• Harness the political power of all NHAs. With the  delegations from the existing  49 areas and the supporters of the eight ** proposed NHA bills introduced in this congressional session that is a lot of horsepower.
  • The Centennial is coming! Take advantage of the upcoming NPS commemoration. How about program legislation as a NPS priority to celebrate this major milestone?

A recent article in the National Park and Conservation Association’s magazine (Spring 2014) called national heritage areas “the next generation of national parks”.  Perhaps now is the time to officially welcome them into the family.


*  The first NHA program bills were introduced in 1993 in the 103rd Congress. (1993-1994) The American Heritage Areas Partnership Program Act of 1993 (Introduced in House the then chair of chair of the Natural resources Committee– Rep Bruce Vento and another version the National Partnership System of Heritage Areas Act (Introduced in House by Rep Hinchey of New York.  No surprise, given the sponsor’s home state, the Hinchey bill grandfathered in all existing NHAs as well as the whole New York State Urban Cultural Park System.  Neither bill gained much traction or passed the house or senate.

** NHA legislative proposals  awaiting action  are the  Alabama Black Belt National Heritage Area Act, Black Metropolis National Heritage Area Study Act, Buffalo Bayou National Heritage Area Act, Mountains to Sound Greenway National Heritage Area Act, St. Croix National Heritage Area, Sacramento-San Joaquin Delta National Heritage Area, Santa Cruz Valley National Heritage Area Act, and Susquehanna Gateway National Heritage Area Act.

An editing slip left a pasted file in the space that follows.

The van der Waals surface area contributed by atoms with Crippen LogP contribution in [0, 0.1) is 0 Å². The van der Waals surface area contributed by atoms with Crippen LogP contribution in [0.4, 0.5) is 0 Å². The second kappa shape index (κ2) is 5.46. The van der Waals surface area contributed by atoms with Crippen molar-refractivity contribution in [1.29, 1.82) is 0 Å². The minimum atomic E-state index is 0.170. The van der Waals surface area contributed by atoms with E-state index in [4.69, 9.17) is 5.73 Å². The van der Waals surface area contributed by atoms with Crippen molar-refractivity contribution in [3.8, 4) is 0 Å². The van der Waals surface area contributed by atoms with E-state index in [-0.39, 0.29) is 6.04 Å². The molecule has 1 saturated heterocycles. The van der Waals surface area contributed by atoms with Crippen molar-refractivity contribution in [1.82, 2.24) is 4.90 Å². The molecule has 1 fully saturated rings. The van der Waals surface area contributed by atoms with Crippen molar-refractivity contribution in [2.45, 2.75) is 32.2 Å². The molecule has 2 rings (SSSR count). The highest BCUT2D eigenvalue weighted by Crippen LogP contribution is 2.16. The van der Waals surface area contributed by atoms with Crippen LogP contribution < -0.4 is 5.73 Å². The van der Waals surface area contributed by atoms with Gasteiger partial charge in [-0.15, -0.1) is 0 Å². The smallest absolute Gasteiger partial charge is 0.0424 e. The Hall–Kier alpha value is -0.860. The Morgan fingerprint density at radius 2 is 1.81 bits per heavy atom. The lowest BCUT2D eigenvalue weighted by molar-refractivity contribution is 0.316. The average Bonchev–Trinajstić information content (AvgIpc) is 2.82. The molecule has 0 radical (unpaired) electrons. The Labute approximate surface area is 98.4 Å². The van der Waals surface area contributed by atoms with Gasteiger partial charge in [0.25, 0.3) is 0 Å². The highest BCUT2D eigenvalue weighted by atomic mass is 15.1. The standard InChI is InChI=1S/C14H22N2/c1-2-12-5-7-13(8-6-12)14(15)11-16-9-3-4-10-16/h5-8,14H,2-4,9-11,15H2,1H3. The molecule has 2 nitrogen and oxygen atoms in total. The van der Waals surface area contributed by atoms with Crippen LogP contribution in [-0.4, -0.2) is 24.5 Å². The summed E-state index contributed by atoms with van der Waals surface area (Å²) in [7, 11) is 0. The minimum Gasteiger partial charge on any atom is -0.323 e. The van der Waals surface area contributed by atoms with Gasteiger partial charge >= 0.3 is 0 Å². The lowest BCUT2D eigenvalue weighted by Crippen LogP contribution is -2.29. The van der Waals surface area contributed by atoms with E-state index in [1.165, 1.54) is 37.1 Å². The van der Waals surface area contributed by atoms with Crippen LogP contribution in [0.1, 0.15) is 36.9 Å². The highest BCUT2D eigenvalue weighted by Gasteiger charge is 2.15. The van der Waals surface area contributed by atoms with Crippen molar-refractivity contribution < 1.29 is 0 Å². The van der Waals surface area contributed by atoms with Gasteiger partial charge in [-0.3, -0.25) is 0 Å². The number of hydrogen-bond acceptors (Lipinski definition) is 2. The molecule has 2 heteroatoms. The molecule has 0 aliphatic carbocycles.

NHA@30: Funding for NHAs – Past and Present and What About the Future?

By Brenda Barrett March 2, 2014

Charting a Future for National Heritage AreasOn the Thirtieth Anniversary of the National Heritage Areas (NHA), one thing we can celebrate is that the program is still alive and still funded. In the 2014 federal budget, the 49 NHAs felt fortunate to receive an appropriation of  $18.2 million as the administration’s FY 2014 request to Congress was for only $9 million. This demonstrates the resilience and political heft of the NHA idea.  How many National Park Service programs can go to Congress and double their money?